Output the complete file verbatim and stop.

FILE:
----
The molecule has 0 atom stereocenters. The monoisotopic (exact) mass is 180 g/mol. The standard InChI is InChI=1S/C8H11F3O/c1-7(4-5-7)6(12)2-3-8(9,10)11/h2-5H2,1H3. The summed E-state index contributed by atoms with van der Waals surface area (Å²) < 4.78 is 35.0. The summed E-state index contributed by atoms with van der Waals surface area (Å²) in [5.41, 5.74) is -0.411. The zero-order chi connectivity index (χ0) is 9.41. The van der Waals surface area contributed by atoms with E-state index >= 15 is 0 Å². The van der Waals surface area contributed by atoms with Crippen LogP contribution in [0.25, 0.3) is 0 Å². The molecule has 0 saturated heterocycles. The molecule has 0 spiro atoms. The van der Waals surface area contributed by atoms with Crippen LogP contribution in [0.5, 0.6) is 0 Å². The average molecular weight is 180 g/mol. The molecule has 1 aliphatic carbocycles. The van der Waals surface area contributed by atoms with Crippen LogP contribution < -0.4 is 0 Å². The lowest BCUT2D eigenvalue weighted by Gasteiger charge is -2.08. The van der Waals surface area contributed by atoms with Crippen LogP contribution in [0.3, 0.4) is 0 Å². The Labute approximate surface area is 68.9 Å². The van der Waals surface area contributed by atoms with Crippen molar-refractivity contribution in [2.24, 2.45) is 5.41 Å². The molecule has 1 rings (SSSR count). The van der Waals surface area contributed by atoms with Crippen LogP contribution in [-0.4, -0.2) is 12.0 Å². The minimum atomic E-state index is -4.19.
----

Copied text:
The molecule has 0 atom stereocenters. The monoisotopic (exact) mass is 180 g/mol. The standard InChI is InChI=1S/C8H11F3O/c1-7(4-5-7)6(12)2-3-8(9,10)11/h2-5H2,1H3. The summed E-state index contributed by atoms with van der Waals surface area (Å²) < 4.78 is 35.0. The summed E-state index contributed by atoms with van der Waals surface area (Å²) in [5.41, 5.74) is -0.411. The zero-order chi connectivity index (χ0) is 9.41. The van der Waals surface area contributed by atoms with E-state index >= 15 is 0 Å². The van der Waals surface area contributed by atoms with Crippen LogP contribution in [0.25, 0.3) is 0 Å². The molecule has 0 saturated heterocycles. The molecule has 0 spiro atoms. The van der Waals surface area contributed by atoms with Crippen LogP contribution in [0.5, 0.6) is 0 Å². The average molecular weight is 180 g/mol. The molecule has 1 aliphatic carbocycles. The van der Waals surface area contributed by atoms with Crippen LogP contribution < -0.4 is 0 Å². The lowest BCUT2D eigenvalue weighted by Gasteiger charge is -2.08. The van der Waals surface area contributed by atoms with Crippen LogP contribution in [0.3, 0.4) is 0 Å². The Labute approximate surface area is 68.9 Å². The van der Waals surface area contributed by atoms with Crippen molar-refractivity contribution in [2.24, 2.45) is 5.41 Å². The molecule has 1 rings (SSSR count). The van der Waals surface area contributed by atoms with Crippen LogP contribution in [-0.4, -0.2) is 12.0 Å². The minimum atomic E-state index is -4.19.